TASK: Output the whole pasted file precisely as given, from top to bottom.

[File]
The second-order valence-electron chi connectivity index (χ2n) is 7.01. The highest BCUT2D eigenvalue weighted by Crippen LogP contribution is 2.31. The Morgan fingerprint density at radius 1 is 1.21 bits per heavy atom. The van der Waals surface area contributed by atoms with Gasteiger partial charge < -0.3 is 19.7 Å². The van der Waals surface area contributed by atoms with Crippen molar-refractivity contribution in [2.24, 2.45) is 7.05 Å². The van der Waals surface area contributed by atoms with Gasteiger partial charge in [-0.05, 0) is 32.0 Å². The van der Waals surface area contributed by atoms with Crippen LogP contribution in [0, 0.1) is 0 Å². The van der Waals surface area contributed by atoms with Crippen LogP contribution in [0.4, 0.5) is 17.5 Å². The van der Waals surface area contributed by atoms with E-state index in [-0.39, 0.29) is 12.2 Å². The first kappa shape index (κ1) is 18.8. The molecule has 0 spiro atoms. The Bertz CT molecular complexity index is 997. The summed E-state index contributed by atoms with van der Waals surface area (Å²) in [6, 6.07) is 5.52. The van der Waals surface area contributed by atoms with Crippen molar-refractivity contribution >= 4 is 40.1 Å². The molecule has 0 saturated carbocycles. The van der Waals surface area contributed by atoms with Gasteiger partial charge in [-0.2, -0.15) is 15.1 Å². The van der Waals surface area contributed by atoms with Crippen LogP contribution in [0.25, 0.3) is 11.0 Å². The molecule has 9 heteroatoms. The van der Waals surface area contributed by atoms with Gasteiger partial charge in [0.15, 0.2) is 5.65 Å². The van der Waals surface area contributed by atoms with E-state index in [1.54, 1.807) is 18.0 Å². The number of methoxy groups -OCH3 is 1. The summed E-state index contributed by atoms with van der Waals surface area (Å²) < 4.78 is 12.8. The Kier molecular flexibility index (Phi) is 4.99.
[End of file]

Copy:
The second-order valence-electron chi connectivity index (χ2n) is 7.01. The highest BCUT2D eigenvalue weighted by Crippen LogP contribution is 2.31. The Morgan fingerprint density at radius 1 is 1.21 bits per heavy atom. The van der Waals surface area contributed by atoms with Gasteiger partial charge < -0.3 is 19.7 Å². The van der Waals surface area contributed by atoms with Crippen molar-refractivity contribution in [2.24, 2.45) is 7.05 Å². The van der Waals surface area contributed by atoms with Gasteiger partial charge in [-0.05, 0) is 32.0 Å². The van der Waals surface area contributed by atoms with Crippen LogP contribution in [0, 0.1) is 0 Å². The van der Waals surface area contributed by atoms with Crippen LogP contribution in [0.4, 0.5) is 17.5 Å². The van der Waals surface area contributed by atoms with E-state index in [-0.39, 0.29) is 12.2 Å². The first kappa shape index (κ1) is 18.8. The molecule has 0 spiro atoms. The Bertz CT molecular complexity index is 997. The summed E-state index contributed by atoms with van der Waals surface area (Å²) in [6, 6.07) is 5.52. The van der Waals surface area contributed by atoms with Crippen molar-refractivity contribution >= 4 is 40.1 Å². The molecule has 0 saturated carbocycles. The van der Waals surface area contributed by atoms with Gasteiger partial charge in [-0.2, -0.15) is 15.1 Å². The van der Waals surface area contributed by atoms with Crippen LogP contribution in [0.25, 0.3) is 11.0 Å². The molecule has 9 heteroatoms. The van der Waals surface area contributed by atoms with Gasteiger partial charge in [0.15, 0.2) is 5.65 Å². The van der Waals surface area contributed by atoms with E-state index in [1.54, 1.807) is 18.0 Å². The number of methoxy groups -OCH3 is 1. The summed E-state index contributed by atoms with van der Waals surface area (Å²) < 4.78 is 12.8. The Kier molecular flexibility index (Phi) is 4.99.